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The New Year’s Eve extravaganza, hosted by the North Carolina Symphony at the Meymandi Concert Hall of the Progress Energy Center for the Performing Arts, was this new Tarheel’s first visit to a very attractive concert space, and indeed, my first official “New Year’s” concert of the sort that mixes fish and fowl in appealing to a broad public. The program opened with the familiar "Emperor Waltzes" by Johann Strauss, but the evening only took flight with the arrival of purple-gowned Irish mezzo Paula Murrihy, a singer still in her twenties who is already thoroughly professional and who knows how to captivate her listeners. She has a charming smile and flashing eyes to accompany effortlessly-produced and rich tones, featured in three brief Songs of the Auvergne, arranged by Joseph Canteloube, in which she was effectively partnered by the oboe. These were over too soon. Next up was the "Danse Macabre" of Saint-Saëns, which seemed under-inflected, particularly in the lead-up to the final devilish accelerando, which lacked a compelling rhythmic drive.
The truly popular moment (and for this curmudgeon, the nadir of the program) was the arrival onstage of the Red Clay Ramblers, who were seriously over-amplified. This popular ensemble may have its charms, but the attempt to combine them with the orchestra was misguided, as the arrangements contributed nothing, and the amplification meant that the notes that the orchestra was playing were inaudible. A lame attempt at humor was the Spike Jones parody of Pagliacci, something which only really scores when those parodying have an affection and familiarity with what they are poking fun at (think Anna Russell and Gilbert and Sullivan).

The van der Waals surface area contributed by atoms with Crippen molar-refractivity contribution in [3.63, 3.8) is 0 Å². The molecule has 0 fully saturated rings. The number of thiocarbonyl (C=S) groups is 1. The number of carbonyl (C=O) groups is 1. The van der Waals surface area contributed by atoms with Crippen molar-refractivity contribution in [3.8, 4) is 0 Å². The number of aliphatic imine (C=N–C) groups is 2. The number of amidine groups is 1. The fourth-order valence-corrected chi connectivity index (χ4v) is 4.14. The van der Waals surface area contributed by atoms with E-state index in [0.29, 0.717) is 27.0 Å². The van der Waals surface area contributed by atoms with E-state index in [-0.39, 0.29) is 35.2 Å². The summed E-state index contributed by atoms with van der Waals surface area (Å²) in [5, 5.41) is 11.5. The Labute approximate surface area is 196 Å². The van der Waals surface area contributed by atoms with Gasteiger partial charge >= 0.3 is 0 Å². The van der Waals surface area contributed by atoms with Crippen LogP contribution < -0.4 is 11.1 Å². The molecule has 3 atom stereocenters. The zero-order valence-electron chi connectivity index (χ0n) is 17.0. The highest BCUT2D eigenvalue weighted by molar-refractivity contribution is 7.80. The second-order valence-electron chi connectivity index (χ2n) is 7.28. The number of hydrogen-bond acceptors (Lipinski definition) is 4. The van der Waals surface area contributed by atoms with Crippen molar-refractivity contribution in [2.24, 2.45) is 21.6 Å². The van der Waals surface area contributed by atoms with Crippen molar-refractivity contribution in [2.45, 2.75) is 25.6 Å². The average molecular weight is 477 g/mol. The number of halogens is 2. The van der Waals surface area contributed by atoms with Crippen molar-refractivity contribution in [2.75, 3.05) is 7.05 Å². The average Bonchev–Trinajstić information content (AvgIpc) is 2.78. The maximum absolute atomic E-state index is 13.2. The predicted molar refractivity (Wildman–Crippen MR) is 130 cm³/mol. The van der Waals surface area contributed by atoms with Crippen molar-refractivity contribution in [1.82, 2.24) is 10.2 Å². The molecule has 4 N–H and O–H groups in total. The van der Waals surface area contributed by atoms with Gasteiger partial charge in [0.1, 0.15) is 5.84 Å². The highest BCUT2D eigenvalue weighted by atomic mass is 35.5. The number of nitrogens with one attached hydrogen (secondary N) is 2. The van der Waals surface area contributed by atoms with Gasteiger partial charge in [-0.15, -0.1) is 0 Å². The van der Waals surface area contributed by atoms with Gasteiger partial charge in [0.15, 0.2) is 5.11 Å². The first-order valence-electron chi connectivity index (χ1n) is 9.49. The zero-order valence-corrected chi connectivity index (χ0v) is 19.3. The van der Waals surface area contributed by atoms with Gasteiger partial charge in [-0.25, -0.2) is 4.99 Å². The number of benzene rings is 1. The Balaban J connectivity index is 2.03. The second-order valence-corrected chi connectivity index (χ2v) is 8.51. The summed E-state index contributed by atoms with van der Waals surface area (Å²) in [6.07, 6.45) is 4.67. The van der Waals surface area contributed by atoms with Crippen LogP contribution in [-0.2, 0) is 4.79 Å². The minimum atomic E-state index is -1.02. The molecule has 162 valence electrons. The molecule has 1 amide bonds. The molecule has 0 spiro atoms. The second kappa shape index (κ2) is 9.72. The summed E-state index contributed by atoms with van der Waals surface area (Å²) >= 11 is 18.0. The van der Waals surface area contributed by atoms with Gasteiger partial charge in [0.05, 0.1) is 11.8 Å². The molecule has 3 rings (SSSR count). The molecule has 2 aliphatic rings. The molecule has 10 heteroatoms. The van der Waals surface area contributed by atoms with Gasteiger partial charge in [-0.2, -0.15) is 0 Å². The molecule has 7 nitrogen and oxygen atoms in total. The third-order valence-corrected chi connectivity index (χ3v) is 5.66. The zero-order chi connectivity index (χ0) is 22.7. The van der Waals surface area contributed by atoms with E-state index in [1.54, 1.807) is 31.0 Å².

After intermission came Chabrier’s "Espana," which seemed a little too quick to be truly sensual in the Iberian manner – the rhythms needed more swing, and the whole effect was too square to be sexy.
Murrihy (now in white chemise and black skirt) came to the rescue with four of Manuel de Falla’s Popular Spanish Songs. Now her voice had an appropriately Spanish “crying” sound to its tone, and she spoke and interpreted the songs masterfully. A simply magical moment was the beautiful “Nana,” in the Moorish style, supported by suspended winds.
Music Director Grant Llewellyn waxed poetic about the charms of Hoddinot’s Welsh Dances, but to these ears there was nothing special about these works, very conservative in style (reminiscent of the sort thing you often hear for band), and with none of the winsome charm of the folk-style of Vaughan Williams, for instance.
Murrihy returned once more, and this time for something truly Irish, a late-nineteenth century parlor ballad with lyrics by poet Thomas Moore and music by Frank Lambert. Murrihy sang with a microphone, something she had already shown us she had no need of earlier. No matter — she has star quality, microphone or no.
For me the concert might have ended here, but duty obliges me to report that Red Clay Ramblers returned. Enough said?